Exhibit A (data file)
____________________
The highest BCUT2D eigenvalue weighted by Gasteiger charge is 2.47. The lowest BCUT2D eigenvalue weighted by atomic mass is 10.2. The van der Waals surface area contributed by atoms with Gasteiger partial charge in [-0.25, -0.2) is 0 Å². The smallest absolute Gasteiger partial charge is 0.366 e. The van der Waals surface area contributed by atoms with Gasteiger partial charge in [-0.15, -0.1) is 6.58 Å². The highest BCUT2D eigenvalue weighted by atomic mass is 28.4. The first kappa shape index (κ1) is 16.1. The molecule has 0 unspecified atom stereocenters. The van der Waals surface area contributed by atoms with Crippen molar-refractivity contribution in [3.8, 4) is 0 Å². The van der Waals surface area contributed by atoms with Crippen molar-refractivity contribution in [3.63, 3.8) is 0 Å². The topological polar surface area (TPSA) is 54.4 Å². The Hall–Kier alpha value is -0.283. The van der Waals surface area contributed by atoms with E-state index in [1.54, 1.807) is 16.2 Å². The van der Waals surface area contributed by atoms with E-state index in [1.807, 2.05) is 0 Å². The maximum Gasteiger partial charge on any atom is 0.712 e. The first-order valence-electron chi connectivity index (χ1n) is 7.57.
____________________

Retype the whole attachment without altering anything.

The highest BCUT2D eigenvalue weighted by Gasteiger charge is 2.47. The lowest BCUT2D eigenvalue weighted by atomic mass is 10.2. The van der Waals surface area contributed by atoms with Gasteiger partial charge in [-0.25, -0.2) is 0 Å². The smallest absolute Gasteiger partial charge is 0.366 e. The van der Waals surface area contributed by atoms with Gasteiger partial charge in [-0.15, -0.1) is 6.58 Å². The highest BCUT2D eigenvalue weighted by atomic mass is 28.4. The first kappa shape index (κ1) is 16.1. The molecule has 0 unspecified atom stereocenters. The van der Waals surface area contributed by atoms with Crippen molar-refractivity contribution in [3.8, 4) is 0 Å². The van der Waals surface area contributed by atoms with Crippen molar-refractivity contribution in [3.63, 3.8) is 0 Å². The topological polar surface area (TPSA) is 54.4 Å². The Hall–Kier alpha value is -0.283. The van der Waals surface area contributed by atoms with E-state index in [1.54, 1.807) is 16.2 Å². The van der Waals surface area contributed by atoms with E-state index in [1.807, 2.05) is 0 Å². The maximum Gasteiger partial charge on any atom is 0.712 e. The first-order valence-electron chi connectivity index (χ1n) is 7.57.